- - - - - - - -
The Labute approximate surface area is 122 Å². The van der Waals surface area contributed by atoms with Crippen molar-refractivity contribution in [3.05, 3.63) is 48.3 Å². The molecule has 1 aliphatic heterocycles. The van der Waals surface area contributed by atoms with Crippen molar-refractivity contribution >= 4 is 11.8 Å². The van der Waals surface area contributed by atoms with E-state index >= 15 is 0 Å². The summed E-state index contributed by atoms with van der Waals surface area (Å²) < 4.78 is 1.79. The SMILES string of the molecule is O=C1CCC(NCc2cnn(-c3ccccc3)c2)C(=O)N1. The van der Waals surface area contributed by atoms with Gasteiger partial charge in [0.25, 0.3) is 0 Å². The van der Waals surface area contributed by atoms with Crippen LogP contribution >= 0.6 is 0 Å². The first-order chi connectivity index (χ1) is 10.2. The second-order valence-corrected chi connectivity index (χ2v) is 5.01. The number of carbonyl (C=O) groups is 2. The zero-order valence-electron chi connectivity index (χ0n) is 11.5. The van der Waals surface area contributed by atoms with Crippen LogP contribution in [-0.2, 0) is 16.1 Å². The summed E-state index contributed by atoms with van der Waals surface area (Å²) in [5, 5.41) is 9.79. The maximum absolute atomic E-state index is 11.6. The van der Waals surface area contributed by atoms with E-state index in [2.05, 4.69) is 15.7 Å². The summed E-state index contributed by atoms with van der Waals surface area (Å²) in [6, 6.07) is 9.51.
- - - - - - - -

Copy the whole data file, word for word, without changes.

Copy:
The Labute approximate surface area is 122 Å². The van der Waals surface area contributed by atoms with Crippen molar-refractivity contribution in [3.05, 3.63) is 48.3 Å². The molecule has 1 aliphatic heterocycles. The van der Waals surface area contributed by atoms with Crippen molar-refractivity contribution >= 4 is 11.8 Å². The van der Waals surface area contributed by atoms with E-state index >= 15 is 0 Å². The summed E-state index contributed by atoms with van der Waals surface area (Å²) < 4.78 is 1.79. The SMILES string of the molecule is O=C1CCC(NCc2cnn(-c3ccccc3)c2)C(=O)N1. The van der Waals surface area contributed by atoms with Gasteiger partial charge in [0.25, 0.3) is 0 Å². The van der Waals surface area contributed by atoms with Crippen LogP contribution >= 0.6 is 0 Å². The first-order chi connectivity index (χ1) is 10.2. The second-order valence-corrected chi connectivity index (χ2v) is 5.01. The number of carbonyl (C=O) groups is 2. The zero-order valence-electron chi connectivity index (χ0n) is 11.5. The van der Waals surface area contributed by atoms with Crippen LogP contribution in [-0.2, 0) is 16.1 Å². The summed E-state index contributed by atoms with van der Waals surface area (Å²) in [5, 5.41) is 9.79. The maximum absolute atomic E-state index is 11.6. The van der Waals surface area contributed by atoms with E-state index in [2.05, 4.69) is 15.7 Å². The summed E-state index contributed by atoms with van der Waals surface area (Å²) in [6, 6.07) is 9.51.